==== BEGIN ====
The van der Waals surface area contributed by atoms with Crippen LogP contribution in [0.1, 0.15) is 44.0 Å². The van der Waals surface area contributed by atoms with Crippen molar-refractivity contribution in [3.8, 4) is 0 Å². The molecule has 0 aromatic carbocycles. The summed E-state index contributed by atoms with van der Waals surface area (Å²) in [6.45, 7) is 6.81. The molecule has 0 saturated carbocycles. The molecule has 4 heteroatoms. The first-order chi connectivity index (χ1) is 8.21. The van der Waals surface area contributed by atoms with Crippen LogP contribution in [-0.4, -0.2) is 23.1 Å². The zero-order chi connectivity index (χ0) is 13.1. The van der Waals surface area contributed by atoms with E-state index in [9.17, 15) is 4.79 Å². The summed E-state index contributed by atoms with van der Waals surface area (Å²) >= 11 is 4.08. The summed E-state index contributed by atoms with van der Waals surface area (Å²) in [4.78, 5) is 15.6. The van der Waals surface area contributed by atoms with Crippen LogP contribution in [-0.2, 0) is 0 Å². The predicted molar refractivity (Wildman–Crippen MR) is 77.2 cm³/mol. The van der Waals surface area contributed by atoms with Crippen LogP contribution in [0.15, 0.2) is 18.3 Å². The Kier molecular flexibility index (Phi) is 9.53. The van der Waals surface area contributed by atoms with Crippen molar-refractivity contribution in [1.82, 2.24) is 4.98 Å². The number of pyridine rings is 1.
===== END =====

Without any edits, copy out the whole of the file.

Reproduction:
The van der Waals surface area contributed by atoms with Crippen LogP contribution in [0.1, 0.15) is 44.0 Å². The van der Waals surface area contributed by atoms with Crippen molar-refractivity contribution in [3.8, 4) is 0 Å². The molecule has 0 aromatic carbocycles. The summed E-state index contributed by atoms with van der Waals surface area (Å²) in [6.45, 7) is 6.81. The molecule has 0 saturated carbocycles. The molecule has 4 heteroatoms. The first-order chi connectivity index (χ1) is 8.21. The van der Waals surface area contributed by atoms with Crippen LogP contribution in [-0.4, -0.2) is 23.1 Å². The zero-order chi connectivity index (χ0) is 13.1. The van der Waals surface area contributed by atoms with E-state index in [9.17, 15) is 4.79 Å². The summed E-state index contributed by atoms with van der Waals surface area (Å²) >= 11 is 4.08. The summed E-state index contributed by atoms with van der Waals surface area (Å²) in [4.78, 5) is 15.6. The van der Waals surface area contributed by atoms with Crippen LogP contribution in [-0.2, 0) is 0 Å². The predicted molar refractivity (Wildman–Crippen MR) is 77.2 cm³/mol. The van der Waals surface area contributed by atoms with Crippen LogP contribution in [0.15, 0.2) is 18.3 Å². The Kier molecular flexibility index (Phi) is 9.53. The van der Waals surface area contributed by atoms with Crippen molar-refractivity contribution in [1.82, 2.24) is 4.98 Å². The number of pyridine rings is 1.